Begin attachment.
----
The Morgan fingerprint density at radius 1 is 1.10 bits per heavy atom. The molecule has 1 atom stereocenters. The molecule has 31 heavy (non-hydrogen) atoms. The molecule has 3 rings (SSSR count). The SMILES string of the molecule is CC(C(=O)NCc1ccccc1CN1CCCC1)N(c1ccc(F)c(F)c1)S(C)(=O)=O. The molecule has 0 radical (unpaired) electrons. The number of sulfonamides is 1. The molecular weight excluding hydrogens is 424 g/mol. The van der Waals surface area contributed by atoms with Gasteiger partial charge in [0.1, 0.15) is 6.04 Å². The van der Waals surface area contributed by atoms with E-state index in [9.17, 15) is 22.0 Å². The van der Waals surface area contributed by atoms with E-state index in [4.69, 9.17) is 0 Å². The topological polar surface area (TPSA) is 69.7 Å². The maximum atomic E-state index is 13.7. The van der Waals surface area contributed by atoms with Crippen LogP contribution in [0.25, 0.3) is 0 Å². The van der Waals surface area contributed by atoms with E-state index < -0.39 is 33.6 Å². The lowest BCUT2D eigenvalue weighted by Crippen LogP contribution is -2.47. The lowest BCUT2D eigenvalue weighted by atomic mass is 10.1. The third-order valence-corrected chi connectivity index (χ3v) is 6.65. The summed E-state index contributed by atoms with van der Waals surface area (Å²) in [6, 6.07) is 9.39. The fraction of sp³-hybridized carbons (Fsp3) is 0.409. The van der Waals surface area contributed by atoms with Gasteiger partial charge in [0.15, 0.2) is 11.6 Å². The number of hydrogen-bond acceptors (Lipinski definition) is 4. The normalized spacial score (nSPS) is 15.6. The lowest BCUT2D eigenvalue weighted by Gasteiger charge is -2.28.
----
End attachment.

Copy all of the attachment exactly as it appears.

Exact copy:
The Morgan fingerprint density at radius 1 is 1.10 bits per heavy atom. The molecule has 1 atom stereocenters. The molecule has 31 heavy (non-hydrogen) atoms. The molecule has 3 rings (SSSR count). The SMILES string of the molecule is CC(C(=O)NCc1ccccc1CN1CCCC1)N(c1ccc(F)c(F)c1)S(C)(=O)=O. The molecule has 0 radical (unpaired) electrons. The number of sulfonamides is 1. The molecular weight excluding hydrogens is 424 g/mol. The van der Waals surface area contributed by atoms with Gasteiger partial charge in [0.1, 0.15) is 6.04 Å². The van der Waals surface area contributed by atoms with E-state index in [9.17, 15) is 22.0 Å². The van der Waals surface area contributed by atoms with E-state index in [4.69, 9.17) is 0 Å². The topological polar surface area (TPSA) is 69.7 Å². The maximum atomic E-state index is 13.7. The van der Waals surface area contributed by atoms with Crippen LogP contribution in [0.25, 0.3) is 0 Å². The van der Waals surface area contributed by atoms with E-state index < -0.39 is 33.6 Å². The lowest BCUT2D eigenvalue weighted by Crippen LogP contribution is -2.47. The lowest BCUT2D eigenvalue weighted by atomic mass is 10.1. The third-order valence-corrected chi connectivity index (χ3v) is 6.65. The summed E-state index contributed by atoms with van der Waals surface area (Å²) in [6, 6.07) is 9.39. The fraction of sp³-hybridized carbons (Fsp3) is 0.409. The van der Waals surface area contributed by atoms with Gasteiger partial charge in [0.15, 0.2) is 11.6 Å². The number of hydrogen-bond acceptors (Lipinski definition) is 4. The normalized spacial score (nSPS) is 15.6. The lowest BCUT2D eigenvalue weighted by Gasteiger charge is -2.28.